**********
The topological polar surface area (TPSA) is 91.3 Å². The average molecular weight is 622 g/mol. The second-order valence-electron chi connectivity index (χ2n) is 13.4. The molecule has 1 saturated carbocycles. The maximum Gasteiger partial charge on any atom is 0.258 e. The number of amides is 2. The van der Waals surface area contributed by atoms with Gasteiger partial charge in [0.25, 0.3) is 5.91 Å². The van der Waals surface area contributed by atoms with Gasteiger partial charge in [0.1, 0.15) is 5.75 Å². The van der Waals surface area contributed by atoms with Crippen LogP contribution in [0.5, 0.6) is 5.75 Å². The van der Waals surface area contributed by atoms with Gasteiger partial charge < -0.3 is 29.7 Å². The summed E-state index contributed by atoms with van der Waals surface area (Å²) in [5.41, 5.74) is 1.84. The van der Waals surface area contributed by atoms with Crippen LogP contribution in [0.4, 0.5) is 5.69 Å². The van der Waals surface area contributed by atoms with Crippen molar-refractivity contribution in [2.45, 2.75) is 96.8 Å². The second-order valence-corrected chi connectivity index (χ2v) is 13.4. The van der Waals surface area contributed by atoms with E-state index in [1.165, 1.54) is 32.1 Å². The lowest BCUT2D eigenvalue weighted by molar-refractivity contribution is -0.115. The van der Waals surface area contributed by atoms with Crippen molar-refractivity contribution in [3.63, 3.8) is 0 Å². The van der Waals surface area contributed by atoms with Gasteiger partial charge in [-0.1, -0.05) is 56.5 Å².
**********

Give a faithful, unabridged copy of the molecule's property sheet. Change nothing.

The topological polar surface area (TPSA) is 91.3 Å². The average molecular weight is 622 g/mol. The second-order valence-electron chi connectivity index (χ2n) is 13.4. The molecule has 1 saturated carbocycles. The maximum Gasteiger partial charge on any atom is 0.258 e. The number of amides is 2. The van der Waals surface area contributed by atoms with Gasteiger partial charge in [0.25, 0.3) is 5.91 Å². The van der Waals surface area contributed by atoms with Gasteiger partial charge in [0.1, 0.15) is 5.75 Å². The van der Waals surface area contributed by atoms with Crippen LogP contribution in [0.5, 0.6) is 5.75 Å². The van der Waals surface area contributed by atoms with Gasteiger partial charge < -0.3 is 29.7 Å². The summed E-state index contributed by atoms with van der Waals surface area (Å²) in [5.41, 5.74) is 1.84. The van der Waals surface area contributed by atoms with Crippen LogP contribution in [0.4, 0.5) is 5.69 Å². The van der Waals surface area contributed by atoms with Crippen molar-refractivity contribution in [2.45, 2.75) is 96.8 Å². The second-order valence-corrected chi connectivity index (χ2v) is 13.4. The van der Waals surface area contributed by atoms with E-state index in [1.165, 1.54) is 32.1 Å². The lowest BCUT2D eigenvalue weighted by molar-refractivity contribution is -0.115. The van der Waals surface area contributed by atoms with Crippen molar-refractivity contribution in [3.63, 3.8) is 0 Å². The van der Waals surface area contributed by atoms with Gasteiger partial charge in [-0.1, -0.05) is 56.5 Å².